IMSA Teams Look to Save Seconds When Swapping Drivers
The first two races of the Kroger Super Weekend at the Brickyard, Friday’s IMSA TUDOR United SportsCar and Continental Tire SportsCar Championship endurance races, will see something that is common when you and I take a road trip, but is not something you usually see in racing—driver changes.
The IMSA season has races that will last anywhere from three to 24 hours long, so it takes more than one driver to get to the finish line. The teams and drivers focus just as hard on saving precious seconds during a driver change as they do on cutting down their lap times. Every second spent in pit lane is one that the competition is moving ahead at full speed on the track, so making the stop quickly is critical.
“It's a whole different aspect to our sport,” said Jordan Taylor, who drives the No. 10 Konica-Minolta Chevrolet Prototype for Wayne Taylor Racing and shares with his co-driver and brother Ricky Taylor. “You can lose a lot of time, or you can be okay. For our team, we take the driver changes very seriously so every weekend, we practice. Every time we come in the pits during a practice session, we do a practice driver change. We try to get the driver change done in under 15 seconds.”
It takes three people - the driver in the car, a driver assistant, and the replacement driver - to work perfectly together and time all the movements just right in order to have a fast and safe driver change.
When the car comes to a stop, the clock is already ticking. While the pit crew jumps over the wall to start the four tire change and fuel, the first driver does his best to get out of the car as quickly as possible, loosening his belts on the way into the pit box in order to make quick work of the exit from the car. But it’s not just as simple as getting out of a car:
“As a driver, when you are called to the pits, you are already thinking about what you have to do; you've got an air hose connected to your helmet, a drink tube, a radio, netting in the car that you have to undo, the door to open and seatbelts to take off. So for the driver getting out, there's a lot to do,” said Ricky Taylor. “You can disconnect the air hose, the drink, the cool suit and loosen your belts a little (on the in-lap) but you can't disconnect the window net or the belts until you've stopped.”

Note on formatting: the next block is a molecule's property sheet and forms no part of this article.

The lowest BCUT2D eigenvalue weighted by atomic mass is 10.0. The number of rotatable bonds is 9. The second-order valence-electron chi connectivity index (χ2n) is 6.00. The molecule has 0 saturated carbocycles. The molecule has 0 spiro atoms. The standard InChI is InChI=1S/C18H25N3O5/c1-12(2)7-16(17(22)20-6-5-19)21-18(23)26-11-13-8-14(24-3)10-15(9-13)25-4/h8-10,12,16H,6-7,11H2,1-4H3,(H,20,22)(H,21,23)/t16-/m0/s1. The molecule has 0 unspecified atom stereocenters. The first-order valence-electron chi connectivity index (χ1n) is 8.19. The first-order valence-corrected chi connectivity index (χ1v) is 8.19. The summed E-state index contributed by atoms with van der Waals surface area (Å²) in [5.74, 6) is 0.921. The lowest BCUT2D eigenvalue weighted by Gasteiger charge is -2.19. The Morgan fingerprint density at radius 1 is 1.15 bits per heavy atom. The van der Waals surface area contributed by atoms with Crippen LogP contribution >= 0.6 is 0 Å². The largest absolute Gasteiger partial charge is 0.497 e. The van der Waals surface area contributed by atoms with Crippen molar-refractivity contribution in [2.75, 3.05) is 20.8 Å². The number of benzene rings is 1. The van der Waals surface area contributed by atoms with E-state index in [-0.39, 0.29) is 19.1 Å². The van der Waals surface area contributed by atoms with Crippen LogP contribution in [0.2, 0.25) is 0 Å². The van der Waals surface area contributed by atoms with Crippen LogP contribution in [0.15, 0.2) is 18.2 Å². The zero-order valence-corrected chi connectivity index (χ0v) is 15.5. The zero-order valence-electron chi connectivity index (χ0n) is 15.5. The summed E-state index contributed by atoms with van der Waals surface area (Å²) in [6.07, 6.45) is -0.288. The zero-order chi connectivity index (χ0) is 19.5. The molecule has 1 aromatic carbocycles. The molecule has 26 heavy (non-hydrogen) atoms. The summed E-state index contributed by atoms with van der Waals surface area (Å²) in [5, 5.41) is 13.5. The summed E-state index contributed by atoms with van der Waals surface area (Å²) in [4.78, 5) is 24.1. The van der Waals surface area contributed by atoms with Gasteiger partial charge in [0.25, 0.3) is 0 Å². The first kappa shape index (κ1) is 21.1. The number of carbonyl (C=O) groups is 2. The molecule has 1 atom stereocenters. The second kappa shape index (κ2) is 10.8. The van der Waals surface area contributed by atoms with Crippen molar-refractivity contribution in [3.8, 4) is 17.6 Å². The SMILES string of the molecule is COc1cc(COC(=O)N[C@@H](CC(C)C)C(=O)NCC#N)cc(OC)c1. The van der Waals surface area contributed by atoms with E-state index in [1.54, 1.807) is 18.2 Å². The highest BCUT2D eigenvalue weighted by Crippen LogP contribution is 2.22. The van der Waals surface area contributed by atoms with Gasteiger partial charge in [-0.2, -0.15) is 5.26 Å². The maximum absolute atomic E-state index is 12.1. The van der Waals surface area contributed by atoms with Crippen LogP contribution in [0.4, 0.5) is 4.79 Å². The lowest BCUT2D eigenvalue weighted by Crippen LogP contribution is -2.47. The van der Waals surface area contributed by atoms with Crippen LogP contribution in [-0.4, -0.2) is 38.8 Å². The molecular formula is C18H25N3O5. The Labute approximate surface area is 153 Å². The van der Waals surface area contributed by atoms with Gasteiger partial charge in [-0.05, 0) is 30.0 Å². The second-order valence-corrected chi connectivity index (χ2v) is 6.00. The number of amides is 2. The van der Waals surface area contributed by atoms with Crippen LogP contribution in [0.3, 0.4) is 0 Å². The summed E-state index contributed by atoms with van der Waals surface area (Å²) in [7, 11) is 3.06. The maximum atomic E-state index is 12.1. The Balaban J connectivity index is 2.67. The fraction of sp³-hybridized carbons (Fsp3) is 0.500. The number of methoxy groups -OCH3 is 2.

The second driver then jumps into the car, with the driver assistant following him closely. The driver assistant focuses on all the safety equipment, including all the seatbelts as well as securing the window net, while the driver works to do the rest—plug the radio in, get the cooling equipment plugged in, and then makes sure the steering wheel is straight and he is ready to go the moment the door closes.
And while the job of changing drivers might seem to be straight forward, there is a lot that can go wrong in a short bit of time.
“A (seat) belt getting twisted up or the driver sitting on a belt,” said Jordan Taylor about the little things that can slow you down. “It's the things that you don't expect that happen; like your HANS device gets hooked on the window net. And then the guy getting in is so used to the guy getting out just popping out, you're not expecting that and then you're just waiting. You don't actually see what happens and then once you see it, two seconds are gone. Two seconds on a pit stop can be huge. It's the little things.”
Just like in a road car, another complicating factor is the fact that while most drivers are thin and good shape…they can still be different sizes. For most of the IMSA GT category cars, there is a solution that is familiar, as the seats actually slide back and forth to accommodate different size drivers.
“For my co-driver and I, the sliding seat in our Ferrari is pretty important,” said Jeff Westphal, who shares the No. 63 Ferrari 458 Italia with Alessandro Balzan. “He's ‘not so tall’ at 5’5" and I'm taller at 6 feet, so there's a big difference and the sliding seat allows us to be as quick as a pairing of the same size when you do a driver change because our belts have to be different and so on and so forth. It's kind of one of the integral parts of us being successful at that.”
Getting it wrong can also have serious consequences, besides just the time lost.
“When you are racing somebody and you know you've got the belts done but you didn't have time for the drink or the air hose, you are not going to be thinking about getting anything hooked up,” said Jordan Taylor. “Then 30 minutes goes by and you are already overheated because you were so rushed!”
So when IMSA comes to the Indianapolis Motor Speedway at the end of the month, remember to keep an eye on the cars, even when they are in the pits!